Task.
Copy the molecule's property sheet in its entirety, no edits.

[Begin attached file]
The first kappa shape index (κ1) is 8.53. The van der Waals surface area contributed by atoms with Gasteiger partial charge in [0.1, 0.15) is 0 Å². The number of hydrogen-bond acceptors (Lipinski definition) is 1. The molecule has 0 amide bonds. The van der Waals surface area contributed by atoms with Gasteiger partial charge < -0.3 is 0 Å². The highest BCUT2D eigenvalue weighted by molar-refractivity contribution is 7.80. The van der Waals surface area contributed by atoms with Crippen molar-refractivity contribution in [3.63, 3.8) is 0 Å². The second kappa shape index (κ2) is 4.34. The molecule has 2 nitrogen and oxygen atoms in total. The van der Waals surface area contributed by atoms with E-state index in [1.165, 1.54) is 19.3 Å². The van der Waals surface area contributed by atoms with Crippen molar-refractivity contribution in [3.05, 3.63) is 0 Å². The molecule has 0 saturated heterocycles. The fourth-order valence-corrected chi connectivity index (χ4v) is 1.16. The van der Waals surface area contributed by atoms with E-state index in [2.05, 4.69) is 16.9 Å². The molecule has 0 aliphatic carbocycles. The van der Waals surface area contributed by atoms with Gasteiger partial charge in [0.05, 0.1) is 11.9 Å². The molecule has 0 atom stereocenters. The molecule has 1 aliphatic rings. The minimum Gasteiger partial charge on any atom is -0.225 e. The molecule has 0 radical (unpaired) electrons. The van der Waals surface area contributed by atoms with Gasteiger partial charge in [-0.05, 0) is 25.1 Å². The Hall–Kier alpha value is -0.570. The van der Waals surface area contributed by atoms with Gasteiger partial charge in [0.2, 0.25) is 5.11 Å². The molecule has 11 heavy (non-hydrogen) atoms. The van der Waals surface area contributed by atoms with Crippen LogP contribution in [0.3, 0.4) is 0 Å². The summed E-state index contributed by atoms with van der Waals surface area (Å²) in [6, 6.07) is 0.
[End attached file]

The first kappa shape index (κ1) is 8.53. The van der Waals surface area contributed by atoms with Gasteiger partial charge in [0.1, 0.15) is 0 Å². The number of hydrogen-bond acceptors (Lipinski definition) is 1. The molecule has 0 amide bonds. The van der Waals surface area contributed by atoms with Gasteiger partial charge < -0.3 is 0 Å². The highest BCUT2D eigenvalue weighted by molar-refractivity contribution is 7.80. The van der Waals surface area contributed by atoms with Crippen molar-refractivity contribution in [3.63, 3.8) is 0 Å². The second kappa shape index (κ2) is 4.34. The molecule has 2 nitrogen and oxygen atoms in total. The van der Waals surface area contributed by atoms with E-state index in [1.165, 1.54) is 19.3 Å². The van der Waals surface area contributed by atoms with Crippen molar-refractivity contribution in [3.05, 3.63) is 0 Å². The molecule has 0 saturated heterocycles. The fourth-order valence-corrected chi connectivity index (χ4v) is 1.16. The van der Waals surface area contributed by atoms with E-state index in [2.05, 4.69) is 16.9 Å². The molecule has 0 aliphatic carbocycles. The van der Waals surface area contributed by atoms with Gasteiger partial charge in [0.05, 0.1) is 11.9 Å². The molecule has 0 atom stereocenters. The molecule has 1 aliphatic rings. The minimum Gasteiger partial charge on any atom is -0.225 e. The molecule has 0 radical (unpaired) electrons. The van der Waals surface area contributed by atoms with Gasteiger partial charge in [-0.05, 0) is 25.1 Å². The Hall–Kier alpha value is -0.570. The van der Waals surface area contributed by atoms with Gasteiger partial charge in [0.2, 0.25) is 5.11 Å². The molecule has 11 heavy (non-hydrogen) atoms. The van der Waals surface area contributed by atoms with Crippen LogP contribution in [0.3, 0.4) is 0 Å². The summed E-state index contributed by atoms with van der Waals surface area (Å²) in [6, 6.07) is 0.